(This article belongs to the Special Issue Microbial Biodegradation and Biotransformation)
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26 pages, 4226 KiB  
Article
Biodegradation, Decolorization, and Detoxification of Di-Azo Dye Direct Red 81 by Halotolerant, Alkali-Thermo-Tolerant Bacterial Mixed Cultures
by Islam M. Kamal, Nourtan F. Abdeltawab, Yasser M. Ragab, Mohamed A. Farag and Mohammed A. Ramadan
Microorganisms 2022, 10(5), 994; https://doi.org/10.3390/microorganisms10050994 - 9 May 2022
Cited by 21 | Viewed by 3608
Abstract
Azo dyes impact the environment and deserve attention due to their widespread use in textile and tanning industries and challenging degradation. The high temperature, pH, and salinity used in these industries render industrial effluent decolorization and detoxification a challenging process. An enrichment technique [...] Read more.
Azo dyes impact the environment and deserve attention due to their widespread use in textile and tanning industries and challenging degradation. The high temperature, pH, and salinity used in these industries render industrial effluent decolorization and detoxification a challenging process. An enrichment technique was employed to screen for cost-effective biodegraders of Direct Red 81 (DR81) as a model for diazo dye recalcitrant to degradation. Our results showed that three mixed bacterial cultures achieved ≥80% decolorization within 8 h of 40 mg/L dye in a minimal salt medium with 0.1% yeast extract (MSM-Y) and real wastewater. Moreover, these mixed cultures showed ≥70% decolorization within 24 h when challenged with dye up to 600 mg/L in real wastewater and tolerated temperatures up to 60 °C, pH 10, and 5% salinity in MSM-Y. Azoreductase was the main contributor to DR81 decolorization based on crude oxidative and reductive enzymatic activity of cell-free supernatants and was stable at a wide range of pH and temperatures. Molecular identification of azoreductase genes suggested multiple AzoR genes per mixed culture with a possible novel azoreductase gene. Metabolite analysis using hyphenated techniques suggested two reductive pathways for DR81 biodegradation involving symmetric and asymmetric azo-bond cleavage. The DR81 metabolites were non-toxic to Artemia salina nauplii and Lepidium sativum seeds. This study provided evidence for DR81 degradation using robust stress-tolerant mixed cultures with potential use in azo dye wastewater treatment. Full article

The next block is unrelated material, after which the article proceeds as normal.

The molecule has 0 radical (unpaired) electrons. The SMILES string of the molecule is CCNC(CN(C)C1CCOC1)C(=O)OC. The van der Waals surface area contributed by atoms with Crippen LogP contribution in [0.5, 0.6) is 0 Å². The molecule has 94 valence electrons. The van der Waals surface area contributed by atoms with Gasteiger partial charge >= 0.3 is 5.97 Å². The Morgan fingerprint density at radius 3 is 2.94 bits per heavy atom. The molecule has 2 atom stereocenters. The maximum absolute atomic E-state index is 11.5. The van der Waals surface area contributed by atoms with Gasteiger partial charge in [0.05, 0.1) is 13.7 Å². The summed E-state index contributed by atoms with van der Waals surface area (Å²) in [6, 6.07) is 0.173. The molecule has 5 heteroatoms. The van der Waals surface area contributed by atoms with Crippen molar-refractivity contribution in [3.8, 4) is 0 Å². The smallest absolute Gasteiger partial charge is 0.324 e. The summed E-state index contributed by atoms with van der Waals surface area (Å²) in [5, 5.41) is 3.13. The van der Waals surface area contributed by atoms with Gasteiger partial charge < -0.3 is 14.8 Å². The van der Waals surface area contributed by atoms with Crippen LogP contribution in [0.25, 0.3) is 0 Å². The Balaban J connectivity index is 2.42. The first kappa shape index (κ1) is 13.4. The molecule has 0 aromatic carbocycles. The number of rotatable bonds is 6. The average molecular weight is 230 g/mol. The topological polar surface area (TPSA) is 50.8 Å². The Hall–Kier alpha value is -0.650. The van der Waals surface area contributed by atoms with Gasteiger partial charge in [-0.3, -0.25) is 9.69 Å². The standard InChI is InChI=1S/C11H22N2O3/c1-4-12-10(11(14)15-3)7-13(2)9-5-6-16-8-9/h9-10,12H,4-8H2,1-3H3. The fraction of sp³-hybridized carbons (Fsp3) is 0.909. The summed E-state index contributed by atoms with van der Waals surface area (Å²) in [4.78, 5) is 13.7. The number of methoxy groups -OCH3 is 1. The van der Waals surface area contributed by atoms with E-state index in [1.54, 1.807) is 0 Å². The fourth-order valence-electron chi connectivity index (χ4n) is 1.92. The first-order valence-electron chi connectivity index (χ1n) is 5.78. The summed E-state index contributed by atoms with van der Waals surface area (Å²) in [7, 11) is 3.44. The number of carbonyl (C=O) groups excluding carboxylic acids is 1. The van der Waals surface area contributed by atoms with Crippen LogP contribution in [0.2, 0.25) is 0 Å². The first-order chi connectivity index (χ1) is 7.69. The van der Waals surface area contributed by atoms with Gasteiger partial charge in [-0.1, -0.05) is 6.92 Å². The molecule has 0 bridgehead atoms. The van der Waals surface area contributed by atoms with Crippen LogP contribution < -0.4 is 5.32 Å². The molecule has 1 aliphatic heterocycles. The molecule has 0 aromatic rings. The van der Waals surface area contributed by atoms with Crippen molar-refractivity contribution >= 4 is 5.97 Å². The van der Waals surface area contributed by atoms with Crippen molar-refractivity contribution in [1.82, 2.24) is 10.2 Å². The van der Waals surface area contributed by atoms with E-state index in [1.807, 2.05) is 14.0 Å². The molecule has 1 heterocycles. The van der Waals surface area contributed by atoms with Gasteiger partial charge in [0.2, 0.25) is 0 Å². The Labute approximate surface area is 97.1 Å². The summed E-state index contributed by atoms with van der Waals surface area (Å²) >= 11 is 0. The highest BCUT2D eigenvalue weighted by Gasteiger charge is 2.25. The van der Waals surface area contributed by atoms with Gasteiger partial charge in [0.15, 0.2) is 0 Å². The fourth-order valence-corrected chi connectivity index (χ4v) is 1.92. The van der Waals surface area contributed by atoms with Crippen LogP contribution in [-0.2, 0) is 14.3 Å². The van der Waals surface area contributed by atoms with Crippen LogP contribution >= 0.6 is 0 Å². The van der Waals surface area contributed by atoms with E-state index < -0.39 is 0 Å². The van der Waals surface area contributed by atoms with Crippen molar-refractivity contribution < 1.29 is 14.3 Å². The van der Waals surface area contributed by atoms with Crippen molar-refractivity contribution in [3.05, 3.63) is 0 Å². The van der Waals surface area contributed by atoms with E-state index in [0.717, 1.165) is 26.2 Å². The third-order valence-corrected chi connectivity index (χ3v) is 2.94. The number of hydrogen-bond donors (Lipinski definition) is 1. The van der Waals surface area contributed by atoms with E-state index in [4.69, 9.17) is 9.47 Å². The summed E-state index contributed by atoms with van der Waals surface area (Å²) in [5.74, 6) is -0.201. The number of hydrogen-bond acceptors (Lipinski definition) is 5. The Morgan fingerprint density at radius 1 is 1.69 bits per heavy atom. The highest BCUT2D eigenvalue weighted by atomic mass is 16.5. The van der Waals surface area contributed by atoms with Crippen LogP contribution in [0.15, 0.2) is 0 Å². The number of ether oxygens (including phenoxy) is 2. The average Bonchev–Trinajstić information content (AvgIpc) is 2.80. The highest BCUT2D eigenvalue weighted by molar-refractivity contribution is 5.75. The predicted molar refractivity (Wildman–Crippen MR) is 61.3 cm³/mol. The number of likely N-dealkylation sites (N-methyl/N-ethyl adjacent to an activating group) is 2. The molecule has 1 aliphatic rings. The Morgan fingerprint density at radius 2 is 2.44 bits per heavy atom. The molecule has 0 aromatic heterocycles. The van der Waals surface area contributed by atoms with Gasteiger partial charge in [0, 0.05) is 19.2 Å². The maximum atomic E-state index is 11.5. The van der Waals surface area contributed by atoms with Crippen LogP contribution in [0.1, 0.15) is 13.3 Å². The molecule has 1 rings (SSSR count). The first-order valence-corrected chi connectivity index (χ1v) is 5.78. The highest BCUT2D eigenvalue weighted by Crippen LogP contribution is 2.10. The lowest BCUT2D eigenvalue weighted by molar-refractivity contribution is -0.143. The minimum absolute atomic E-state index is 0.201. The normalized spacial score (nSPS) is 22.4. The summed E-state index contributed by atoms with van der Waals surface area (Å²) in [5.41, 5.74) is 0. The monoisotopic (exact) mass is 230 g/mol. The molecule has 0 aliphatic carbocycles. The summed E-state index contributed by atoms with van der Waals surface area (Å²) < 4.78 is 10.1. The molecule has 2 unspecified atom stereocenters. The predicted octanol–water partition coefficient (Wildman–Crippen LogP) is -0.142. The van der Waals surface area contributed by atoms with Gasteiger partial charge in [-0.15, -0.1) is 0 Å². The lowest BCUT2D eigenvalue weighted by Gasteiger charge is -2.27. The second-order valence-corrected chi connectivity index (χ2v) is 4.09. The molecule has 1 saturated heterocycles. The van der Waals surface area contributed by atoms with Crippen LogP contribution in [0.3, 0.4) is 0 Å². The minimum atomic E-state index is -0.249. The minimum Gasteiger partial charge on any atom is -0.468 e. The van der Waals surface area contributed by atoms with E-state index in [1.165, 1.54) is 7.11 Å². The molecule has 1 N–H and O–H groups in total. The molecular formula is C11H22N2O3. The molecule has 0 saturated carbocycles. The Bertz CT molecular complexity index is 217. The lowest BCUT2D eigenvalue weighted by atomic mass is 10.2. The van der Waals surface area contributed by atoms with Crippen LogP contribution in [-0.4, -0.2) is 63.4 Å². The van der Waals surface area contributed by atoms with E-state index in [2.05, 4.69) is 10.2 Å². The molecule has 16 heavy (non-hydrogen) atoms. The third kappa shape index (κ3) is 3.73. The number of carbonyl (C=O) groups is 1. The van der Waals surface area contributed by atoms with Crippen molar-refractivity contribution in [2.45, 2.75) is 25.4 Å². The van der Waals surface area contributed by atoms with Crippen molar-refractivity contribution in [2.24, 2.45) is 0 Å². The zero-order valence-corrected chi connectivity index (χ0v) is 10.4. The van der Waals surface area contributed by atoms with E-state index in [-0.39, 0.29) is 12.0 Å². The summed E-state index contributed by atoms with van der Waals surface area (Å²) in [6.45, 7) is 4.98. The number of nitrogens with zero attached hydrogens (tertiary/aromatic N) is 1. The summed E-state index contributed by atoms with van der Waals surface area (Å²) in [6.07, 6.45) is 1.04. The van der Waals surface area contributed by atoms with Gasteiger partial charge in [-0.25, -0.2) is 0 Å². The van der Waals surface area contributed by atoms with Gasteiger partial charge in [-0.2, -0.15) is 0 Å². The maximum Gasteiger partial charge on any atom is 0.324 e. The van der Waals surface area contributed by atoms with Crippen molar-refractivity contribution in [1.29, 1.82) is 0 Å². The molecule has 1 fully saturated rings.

(This article belongs to the Special Issue Microbial Biodegradation and Biotransformation)
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17 pages, 1993 KiB  
Article
Process Development for Benzyl Alcohol Production by Whole-Cell Biocatalysis in Stirred and Packed Bed Reactors
by Carlos J. C. Rodrigues and Carla C. C. R. de Carvalho
Microorganisms 2022, 10(5), 966; https://doi.org/10.3390/microorganisms10050966 - 3 May 2022
Cited by 7 | Viewed by 2897
Abstract
The ocean is an excellent source for new biocatalysts due to the tremendous genetic diversity of marine microorganisms, and it may contribute to the development of sustainable industrial processes. A marine bacterium was isolated and selected for the conversion of benzaldehyde to benzyl [...] Read more.
The ocean is an excellent source for new biocatalysts due to the tremendous genetic diversity of marine microorganisms, and it may contribute to the development of sustainable industrial processes. A marine bacterium was isolated and selected for the conversion of benzaldehyde to benzyl alcohol, which is an important chemical employed as a precursor for producing esters for cosmetics and other industries. Enzymatic production routes are of interest for sustainable processes. To overcome benzaldehyde low water solubility, DMSO was used as a biocompatible cosolvent up to a concentration of 10% (v/v). A two-phase system with n-hexane, n-heptane, or n-hexadecane as organic phase allowed at least a 44% higher relative conversion of benzaldehyde than the aqueous system, and allowed higher initial substrate concentrations. Cell performance decreased with increasing product concentration but immobilization of cells in alginate improved four-fold the robustness of the biocatalyst: free and immobilized cells were inhibited at concentrations of benzyl alcohol of 5 and 20 mM, respectively. Scaling up to a 100 mL stirred reactor, using a fed-batch approach, enabled a 1.5-fold increase in benzyl alcohol productivity when compared with batch mode. However, product accumulation in the reactor hindered the conversion. The use of a continuous flow reactor packed with immobilized cells enabled a 9.5-fold increase in productivity when compared with the fed-batch stirred reactor system. Full article